Microplastics in soil can have different effects: they reduce the density and thus the water-holding capacity, an effect that is often desired and brought about in horticulture, for example by introducing polystyrene beads. In laboratory experiments at high microplastic concentrations, effects on the lifespan, growth, digestion and reproduction of soil organisms have been observed. Chemical additives, when ingested by small organisms, can potentially be harmful to their health. "It is still difficult for us to make a general assessment, but there are indications that microplastics could be a relevant, long-term stress factor for the soil ecosystem. For precautionary reasons, action should therefore be taken, especially since microplastics in soils can also shift to other ecosystems, such as aquatic ones," Annegret Biegel-Engler summarised. The biochemist pointed to other pathways of microplastics into soils, such as riding surfaces and artificial turf sports fields, and the dismantling of wind turbines. In order to reduce the input of plastics into soils, various legal requirements and measures should be used in Germany and the EU. Already in force in 2021 is a far-reaching ban on the use of single-use plastic products in the European Union. Stricter microplastic limits should apply to materials placed on or in soils (e.g. composts, sewage sludge). To this end, the EU Fertiliser Regulation and the Sewage Sludge Directive, as well as waste legislation, should be amended. In addition, the microplastic content of soils should be examined and, if necessary, precautionary values should be anchored in the Federal Soil Protection Ordinance.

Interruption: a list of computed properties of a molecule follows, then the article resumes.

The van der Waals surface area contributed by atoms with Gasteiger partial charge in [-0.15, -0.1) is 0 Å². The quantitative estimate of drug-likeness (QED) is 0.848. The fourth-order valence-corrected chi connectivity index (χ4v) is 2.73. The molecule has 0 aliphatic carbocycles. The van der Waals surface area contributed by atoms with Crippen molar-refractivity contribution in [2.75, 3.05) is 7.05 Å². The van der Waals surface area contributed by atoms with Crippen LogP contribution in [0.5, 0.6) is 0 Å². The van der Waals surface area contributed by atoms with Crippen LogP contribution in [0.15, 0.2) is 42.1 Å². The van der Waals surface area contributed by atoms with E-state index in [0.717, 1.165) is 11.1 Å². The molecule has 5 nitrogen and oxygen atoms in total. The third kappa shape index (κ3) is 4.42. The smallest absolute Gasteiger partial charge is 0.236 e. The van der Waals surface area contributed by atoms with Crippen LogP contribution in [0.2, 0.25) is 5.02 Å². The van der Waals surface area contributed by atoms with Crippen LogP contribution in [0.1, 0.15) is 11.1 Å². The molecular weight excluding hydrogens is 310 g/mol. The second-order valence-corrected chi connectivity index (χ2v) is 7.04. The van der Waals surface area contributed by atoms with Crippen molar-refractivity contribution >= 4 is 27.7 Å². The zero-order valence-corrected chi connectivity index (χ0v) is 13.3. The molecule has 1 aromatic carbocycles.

Written by Wiebke Peters